Soupy Sales: A pie in the sky

Soupy sends a pie to fellow funnyman Pat Cooper during Soup’s 75th birthday party at the Friar’s Club in New York.

Slapstick comedian Soupy Sales has died.

His former manager reported that Sales died of multiple health problems Thursday night in a New York City hospice. Sales was 83.

Another bit of my childhood has been chipped away. I had to revisit this 1997 piece I did with the Soupman when he came Merrillville, Ind. to open for Frankie Valli and the Four Seasons at the Star Plaza Theater.

Hope you chuckle at the cornball jokes. I apologize for my puns.

Life has been a bowl of cheeries for Soupy Sales.

Stop it.

The gags are going to fly like pies in the sky. I asked Soupy what people can expect when the 70-year-old pop culture icon opens for Frankie Valli and the Four Seasons.

“Jokes,” he answered in a call from his Manhattan home. “A woman goes to the doctor, the doctor says, `What’s your problem? The woman says, `My water just broke, what should I do? The doctor says, `Get off my rug.’ ”

Ba-da-boom.

“What do you call a woman who knows where her husband is all the time? A widow.”

Let’s hang on. The soup’s on……..

Soupy Sales was born Milton Supman in rural Franklinton, N.C. His parents nicknamed him “Soupbone,” since they referred to his older brothers as “Chickenbone” and “Hambone.” His television career began in 1950 in Cincinnati when he hosted the teen dance show “Soupy’s Soda Shop,” which pre-dated “American Bandstand.” The station changed Soupy’s last name to Hines, because it sounded like Heinz, the canned-food company. Later the station canned Sales and a young science-fiction writer named Rod Serling.

Soupy set out to be a journalist. And that’s not a joke.

“I got a degree in journalism from Marshall University (in Huntington, W.Va.),” Sales said. “I wrote for my high school and college newspapers. It was my only creative outlet in those days.”

Soupy got his big break in 1955 when he was selected as the summer replacement for “Kukla, Fran and Ollie,” a popular prime-time TV show out of Chicago. In 1957 he legally changed his name to Soupy Sales.

Soupy is known for many things. His wife, Trudy, is a former Radio City Music Hall Rockette and June Taylor dancer. Soupy met Trudy when he appeared on “The Ed Sullivan Show” to promote his 1964 dance hit “Do the Mouse.” She was a dancer on the show.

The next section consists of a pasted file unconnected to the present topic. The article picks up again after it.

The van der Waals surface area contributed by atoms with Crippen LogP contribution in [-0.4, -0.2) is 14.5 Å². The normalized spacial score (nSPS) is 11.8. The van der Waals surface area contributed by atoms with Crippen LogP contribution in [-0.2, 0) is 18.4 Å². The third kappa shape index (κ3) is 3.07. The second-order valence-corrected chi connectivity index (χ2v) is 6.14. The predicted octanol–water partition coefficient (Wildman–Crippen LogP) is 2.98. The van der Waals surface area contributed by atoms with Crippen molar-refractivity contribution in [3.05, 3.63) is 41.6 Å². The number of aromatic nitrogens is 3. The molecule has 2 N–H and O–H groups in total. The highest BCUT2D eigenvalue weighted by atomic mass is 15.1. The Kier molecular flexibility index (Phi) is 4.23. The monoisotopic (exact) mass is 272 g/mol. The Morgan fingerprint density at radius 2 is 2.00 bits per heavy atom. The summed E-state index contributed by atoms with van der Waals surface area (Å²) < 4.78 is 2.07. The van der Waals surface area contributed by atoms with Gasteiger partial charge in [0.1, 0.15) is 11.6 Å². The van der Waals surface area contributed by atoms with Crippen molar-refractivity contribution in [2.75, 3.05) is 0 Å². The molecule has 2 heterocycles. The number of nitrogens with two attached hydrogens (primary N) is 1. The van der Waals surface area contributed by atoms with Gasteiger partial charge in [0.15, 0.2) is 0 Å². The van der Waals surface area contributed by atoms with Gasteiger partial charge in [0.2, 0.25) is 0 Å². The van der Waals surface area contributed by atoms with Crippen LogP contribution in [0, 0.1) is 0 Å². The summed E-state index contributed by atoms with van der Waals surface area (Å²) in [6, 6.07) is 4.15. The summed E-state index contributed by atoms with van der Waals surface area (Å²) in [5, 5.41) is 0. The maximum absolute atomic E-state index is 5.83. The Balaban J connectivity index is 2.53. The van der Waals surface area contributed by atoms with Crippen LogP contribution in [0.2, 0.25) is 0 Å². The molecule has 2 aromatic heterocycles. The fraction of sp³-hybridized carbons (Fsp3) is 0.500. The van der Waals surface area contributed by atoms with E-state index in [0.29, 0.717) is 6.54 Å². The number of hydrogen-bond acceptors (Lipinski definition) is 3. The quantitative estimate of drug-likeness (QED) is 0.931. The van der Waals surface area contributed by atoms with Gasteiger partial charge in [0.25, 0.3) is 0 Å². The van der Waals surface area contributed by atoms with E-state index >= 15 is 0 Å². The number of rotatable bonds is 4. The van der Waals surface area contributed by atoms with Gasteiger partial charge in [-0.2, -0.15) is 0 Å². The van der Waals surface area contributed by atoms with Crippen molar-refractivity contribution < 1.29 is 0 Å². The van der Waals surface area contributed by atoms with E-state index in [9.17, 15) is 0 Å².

Soupy’s sons Tony (bass) and Hunt (drums) Sales backed up David Bowie in the band Tin Machine and also played with Iggy Pop. They performed on the 1970 Todd Rundgren hit “We Gotta Get You a Woman.” Tony, 46, is now working in commercials in Los Angeles, and Hunt, 44, is producing rock bands in San Antonio.

But there’s no getting around the pies.

Soupy figures he has taken more than 20,000 pies in the face. The shtick was the hallmark of “The Soupy Sales Show,” the 1960s children’s television show that featured puppet pals such as White Fang, Black Tooth and Pookie. (Isn’t that package tour at the Aragon this weekend?) Sales’ old television shows are available on Rhino Home Video.

“A lot of people don’t realize the aerosol can didn’t come in until 1955,” Soupy said. “So up until that time you had to use whipping cream or egg whites. But with shaving cream, you had the cleanest tonsils in town.”

In his 2001 memoir “Soupy Sez!” (M. Evans), he elaborated that shaving cream was also better than whipped cream because it didn’t spoil. “And no tin plates,” Sales wrote. “The secret is you just can’t push it and shove it in somebody’s face. It has to be done with a pie that has a lot of crust so that it breaks up into a thousand pieces when it hits you.”

Are you thinking Halloween fun like I am?

There are just a few certainties in life: death, taxes and someone will always laugh at Soupy Sales getting smacked by a pie in the eye. “If a man falls down and gets up, it’s funny,” Soupy explained. “If he falls down and doesn’t get up it’s not funny. The pie thing takes someone’s dignity away. You look and you say, `I’m glad it isn’t me.’ ”

Frank Sinatra even took a pie in the face in 1961. “He told me he’d do the show on one condition – that he’d get hit by a pie,” Soupy said. “He sang `Foggy Day.’ He walks through the door and I go, `You’re the greatest entertainer of all time.’ There’s a knock on the door and I get hit with a pie. Frank goes, `Who was that?’ I say, `Dean Martin.’ And Frank goes, `Dean wouldn’t do a thing like that.’ Frank opens the door and he gets hit with a pie. Surprised, he takes a taste and says, `It’s rum! That’s Dean.’ ”

Soupy spends about two weeks of every month on the road. He’s currently hot in Hollywood. Soupy is featured in the Danny Aiello and Tony Randall film “Behind the Seams.” He just finished shooting “Everything’s George,” a movie set in heaven where God tells George Burns that before he can reunite with his wife and partner Gracie Allen, he has to rescue Cuban cigars from Fidel Castro. “I play a cigar store owner,” Soupy said. “Frank Gorshin plays George Burns. There’s a lot of cameos from people like Ed McMahon.

“Regardless of what people say, I think I was influential to a lot of kids and a lot of people. It doesn’t seem like it, but I would never do anything that wasn’t prepared or planned. You have to be the most disciplined performer to make it seem undisciplined.”

And Soupy Sales’ timing was impeccable.

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